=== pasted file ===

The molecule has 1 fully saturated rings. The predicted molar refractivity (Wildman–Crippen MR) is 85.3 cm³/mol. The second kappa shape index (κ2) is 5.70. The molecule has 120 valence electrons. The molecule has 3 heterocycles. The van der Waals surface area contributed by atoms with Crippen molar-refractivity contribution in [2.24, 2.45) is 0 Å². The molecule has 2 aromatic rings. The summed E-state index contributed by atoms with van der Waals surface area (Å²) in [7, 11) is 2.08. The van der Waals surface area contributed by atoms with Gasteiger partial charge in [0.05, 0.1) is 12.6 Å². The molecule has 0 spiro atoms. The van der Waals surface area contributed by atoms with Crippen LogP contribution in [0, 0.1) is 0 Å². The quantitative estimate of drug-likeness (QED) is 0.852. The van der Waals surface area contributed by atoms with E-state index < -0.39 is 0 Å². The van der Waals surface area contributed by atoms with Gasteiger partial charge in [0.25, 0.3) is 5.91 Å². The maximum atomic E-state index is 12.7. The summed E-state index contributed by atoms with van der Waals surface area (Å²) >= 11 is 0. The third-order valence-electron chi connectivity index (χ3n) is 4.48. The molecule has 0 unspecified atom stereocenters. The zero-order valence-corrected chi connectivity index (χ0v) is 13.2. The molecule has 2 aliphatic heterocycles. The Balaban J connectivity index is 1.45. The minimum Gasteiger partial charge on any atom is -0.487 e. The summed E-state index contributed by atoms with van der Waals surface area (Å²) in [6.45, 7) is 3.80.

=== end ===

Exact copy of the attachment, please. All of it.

The molecule has 1 fully saturated rings. The predicted molar refractivity (Wildman–Crippen MR) is 85.3 cm³/mol. The second kappa shape index (κ2) is 5.70. The molecule has 120 valence electrons. The molecule has 3 heterocycles. The van der Waals surface area contributed by atoms with Crippen molar-refractivity contribution in [2.24, 2.45) is 0 Å². The molecule has 2 aromatic rings. The summed E-state index contributed by atoms with van der Waals surface area (Å²) in [7, 11) is 2.08. The van der Waals surface area contributed by atoms with Gasteiger partial charge in [0.05, 0.1) is 12.6 Å². The molecule has 0 spiro atoms. The van der Waals surface area contributed by atoms with Crippen LogP contribution in [0, 0.1) is 0 Å². The quantitative estimate of drug-likeness (QED) is 0.852. The van der Waals surface area contributed by atoms with E-state index < -0.39 is 0 Å². The van der Waals surface area contributed by atoms with Gasteiger partial charge in [0.25, 0.3) is 5.91 Å². The maximum atomic E-state index is 12.7. The summed E-state index contributed by atoms with van der Waals surface area (Å²) >= 11 is 0. The third-order valence-electron chi connectivity index (χ3n) is 4.48. The molecule has 0 unspecified atom stereocenters. The zero-order valence-corrected chi connectivity index (χ0v) is 13.2. The molecule has 2 aliphatic heterocycles. The Balaban J connectivity index is 1.45. The minimum Gasteiger partial charge on any atom is -0.487 e. The summed E-state index contributed by atoms with van der Waals surface area (Å²) in [6.45, 7) is 3.80.